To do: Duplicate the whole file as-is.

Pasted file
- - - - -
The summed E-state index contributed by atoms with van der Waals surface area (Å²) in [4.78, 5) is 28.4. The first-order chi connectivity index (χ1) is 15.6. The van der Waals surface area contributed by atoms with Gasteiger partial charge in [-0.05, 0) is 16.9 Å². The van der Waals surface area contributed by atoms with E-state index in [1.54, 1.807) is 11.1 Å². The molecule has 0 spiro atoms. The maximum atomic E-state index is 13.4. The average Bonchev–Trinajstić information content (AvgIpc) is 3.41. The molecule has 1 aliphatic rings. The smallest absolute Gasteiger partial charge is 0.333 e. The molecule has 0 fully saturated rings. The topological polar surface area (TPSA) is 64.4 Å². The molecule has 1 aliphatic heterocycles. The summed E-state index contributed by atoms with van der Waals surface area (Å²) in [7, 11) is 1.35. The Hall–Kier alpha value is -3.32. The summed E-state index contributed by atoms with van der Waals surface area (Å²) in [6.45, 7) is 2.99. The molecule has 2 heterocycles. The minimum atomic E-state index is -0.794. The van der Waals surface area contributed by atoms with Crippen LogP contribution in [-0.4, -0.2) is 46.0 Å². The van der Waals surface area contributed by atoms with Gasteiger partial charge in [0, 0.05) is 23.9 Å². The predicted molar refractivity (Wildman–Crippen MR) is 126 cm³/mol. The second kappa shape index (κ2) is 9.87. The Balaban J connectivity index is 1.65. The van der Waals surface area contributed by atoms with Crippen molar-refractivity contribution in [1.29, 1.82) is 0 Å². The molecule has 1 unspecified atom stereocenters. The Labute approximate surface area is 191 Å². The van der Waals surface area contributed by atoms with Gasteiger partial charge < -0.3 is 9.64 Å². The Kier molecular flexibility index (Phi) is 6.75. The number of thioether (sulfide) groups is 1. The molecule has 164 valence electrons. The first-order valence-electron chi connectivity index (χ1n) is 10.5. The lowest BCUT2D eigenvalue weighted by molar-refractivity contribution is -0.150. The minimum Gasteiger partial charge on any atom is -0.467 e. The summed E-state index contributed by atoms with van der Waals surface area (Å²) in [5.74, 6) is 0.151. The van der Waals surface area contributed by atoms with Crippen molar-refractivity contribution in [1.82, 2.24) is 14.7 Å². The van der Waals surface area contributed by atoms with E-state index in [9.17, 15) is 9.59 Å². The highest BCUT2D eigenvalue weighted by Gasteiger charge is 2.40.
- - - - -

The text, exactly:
The summed E-state index contributed by atoms with van der Waals surface area (Å²) in [4.78, 5) is 28.4. The first-order chi connectivity index (χ1) is 15.6. The van der Waals surface area contributed by atoms with Gasteiger partial charge in [-0.05, 0) is 16.9 Å². The van der Waals surface area contributed by atoms with E-state index in [1.54, 1.807) is 11.1 Å². The molecule has 0 spiro atoms. The maximum atomic E-state index is 13.4. The average Bonchev–Trinajstić information content (AvgIpc) is 3.41. The molecule has 1 aliphatic rings. The smallest absolute Gasteiger partial charge is 0.333 e. The molecule has 0 fully saturated rings. The topological polar surface area (TPSA) is 64.4 Å². The molecule has 1 aliphatic heterocycles. The summed E-state index contributed by atoms with van der Waals surface area (Å²) in [7, 11) is 1.35. The Hall–Kier alpha value is -3.32. The summed E-state index contributed by atoms with van der Waals surface area (Å²) in [6.45, 7) is 2.99. The molecule has 2 heterocycles. The minimum atomic E-state index is -0.794. The van der Waals surface area contributed by atoms with Crippen LogP contribution in [-0.4, -0.2) is 46.0 Å². The van der Waals surface area contributed by atoms with Gasteiger partial charge in [0, 0.05) is 23.9 Å². The predicted molar refractivity (Wildman–Crippen MR) is 126 cm³/mol. The second kappa shape index (κ2) is 9.87. The Balaban J connectivity index is 1.65. The van der Waals surface area contributed by atoms with Crippen molar-refractivity contribution in [1.29, 1.82) is 0 Å². The molecule has 1 unspecified atom stereocenters. The Labute approximate surface area is 191 Å². The van der Waals surface area contributed by atoms with Gasteiger partial charge < -0.3 is 9.64 Å². The Kier molecular flexibility index (Phi) is 6.75. The number of thioether (sulfide) groups is 1. The molecule has 164 valence electrons. The first-order valence-electron chi connectivity index (χ1n) is 10.5. The lowest BCUT2D eigenvalue weighted by molar-refractivity contribution is -0.150. The minimum Gasteiger partial charge on any atom is -0.467 e. The summed E-state index contributed by atoms with van der Waals surface area (Å²) in [5.74, 6) is 0.151. The van der Waals surface area contributed by atoms with Crippen molar-refractivity contribution in [1.82, 2.24) is 14.7 Å². The van der Waals surface area contributed by atoms with E-state index in [9.17, 15) is 9.59 Å². The highest BCUT2D eigenvalue weighted by Gasteiger charge is 2.40.